I’m a school teacher, and I have taught in private Christian schools for all my nearly 30-year career. I have a front row seat to teaching as a profession and the high calling it represents.
Yet as I see many of my fellow teachers get wrapped up in the “calling” part of our profession, the one I seem to admire the most is Mike. Mike started teaching a few years before I did, and has been in and out of our profession throughout his career. He gives it his all, then takes a break to do something different. He’s back from one of those hiatuses and is currently teaching in the same school as me.
Mike gives 100% at his job. For all my emotional attachment to teaching and concern about how to provide a better experience for my students, Mike strikes me as the better teacher. Where I look for the next cool/fun/engaging idea, Mike is throwing down some good, effective, old-school education in his classroom. And unless he is wrapping up his grading for the week or attending a staff meeting, Mike is usually out the door at his contractually obligated time of 3:30.
In another time of my life, I would have judged Mike as not “passionate” enough to be a good teacher. He just doesn’t “get” the “high calling” of teaching. Watching him pull out of the parking lot at a time I deemed as “too early” would have had me shaking my head, wondering why he even teaches if he can’t take it seriously enough to stay later.
Nowadays, I look at my more passionate colleagues, and I raise my eyebrow a bit at those who stay late or take their work home with them. I wonder why they give their all to a profession that doesn’t give that much back.
Yes, I understand the intrinsic and intangible rewards. I’ve been fortunate to have former students come back and say kind things about their time in my class that all teachers love (or would love) to hear. I get that we don’t do this for the money or the glory.
Those intangibles, though, sometimes pale in comparison to the hours lost from family or from our own personal time. They pale in comparison to the giving of our health. Working when we don’t feel well–or are just plain exhausted–because showing up to work is easier than dealing with the prep and cleanup of having a sub. Eating takeout because we’re not going to get home in time to make a good dinner. Having to be on blood pressure medication because of the combination of stress and poor health choices.
Then the unwritten expectation to keep up those behaviors by people who have bought into the same thought process.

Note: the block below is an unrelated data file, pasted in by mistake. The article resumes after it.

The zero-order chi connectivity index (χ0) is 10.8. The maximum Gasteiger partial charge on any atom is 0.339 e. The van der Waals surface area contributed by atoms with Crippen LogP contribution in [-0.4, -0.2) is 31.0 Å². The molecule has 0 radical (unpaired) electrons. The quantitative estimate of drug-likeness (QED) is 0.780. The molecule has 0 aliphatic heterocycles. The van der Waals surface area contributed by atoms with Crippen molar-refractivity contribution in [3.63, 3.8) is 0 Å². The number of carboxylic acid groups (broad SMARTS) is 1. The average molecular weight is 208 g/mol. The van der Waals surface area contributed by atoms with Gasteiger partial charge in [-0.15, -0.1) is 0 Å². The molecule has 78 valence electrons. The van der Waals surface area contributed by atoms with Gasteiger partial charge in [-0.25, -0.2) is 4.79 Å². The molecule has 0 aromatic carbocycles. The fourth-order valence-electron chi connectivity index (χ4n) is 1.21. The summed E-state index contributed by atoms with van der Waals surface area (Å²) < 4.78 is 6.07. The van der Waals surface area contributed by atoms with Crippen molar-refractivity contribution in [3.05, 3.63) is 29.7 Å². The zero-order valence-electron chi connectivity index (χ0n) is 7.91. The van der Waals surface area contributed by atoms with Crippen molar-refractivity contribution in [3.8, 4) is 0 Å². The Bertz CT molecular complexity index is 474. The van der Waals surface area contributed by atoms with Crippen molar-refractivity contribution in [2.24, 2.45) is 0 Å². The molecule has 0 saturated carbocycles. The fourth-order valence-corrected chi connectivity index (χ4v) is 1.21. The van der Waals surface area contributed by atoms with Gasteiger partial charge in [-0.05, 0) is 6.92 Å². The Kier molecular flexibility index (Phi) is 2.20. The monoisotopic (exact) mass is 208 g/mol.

And for what? As educators we do it because we think we are changing the world for the better. As parochial school teachers we believe that we are giving our students a solid foundation for a life that reflects Christian values. Yet so many of our former students go on to post on social media how excited they are to be a single parent, or to be “out drinking” tonight, or promoting their brand of fervid atheism with various memes and status updates. All those foundational ideals we Christian teachers provided seem to fall by the wayside on the day those students leave our classrooms.
The ones that do okay, did okay back when they were in our classrooms. Honestly, I think they’d have turned out just fine even if they hadn’t been in my classroom. I just helped encourage them to keep doing what they were already doing. And those who changed for the better, I may have helped….or they may have made that change anyway as they matured. It seems arrogant to insert my influence in their elementary years as the leading factor influencing their positive adult choices.
Don’t get me wrong here. I’m not judging my former students who have stepped away from our ideological expectations, nor am I downplaying the role of the teacher as a values educator. I do have to wonder, though, if giving those extra hours and that extra stress really has a the “eternal” payoff that we tell ourselves it does?
I think we educators may have become elitists of sorts. Maybe we work so hard for long hours and relatively low pay that we feel the need to justify it all by assigning more “purpose” and “meaning” to what we do. And sometimes we look at other professions as far less noble and eternal when we just need to do our jobs. Perhaps we’ve assigned so much meaning to our profession that we miss our real calling as parents, husbands, wives, church members, volunteers, etc.
“No, I can’t do that other thing. I don’t have time. I’ve given all my energy to my job which has such a high calling. You just don’t understand.”
And then there’s Mike. Who does his job and goes home to live Mike’s life. Mike seems to enjoy his life, because Mike seems healthy and happy. I don’t know that I’ve ever seen him stressed out.
Maybe Mike hasn’t falsely assigned some noble sense of meaning to his job, but as his co-worker I can tell you that his job has meaning. I’ve also noticed, though, that it has its boundaries. I admire that.
As my wife and I ate supper last night, I shared these thoughts with her. She grinned at me and–doing her best Horatio Caine impression–said, “Maybe you should…..Be like Mike.”
Maybe I should, babe. Maybe I should.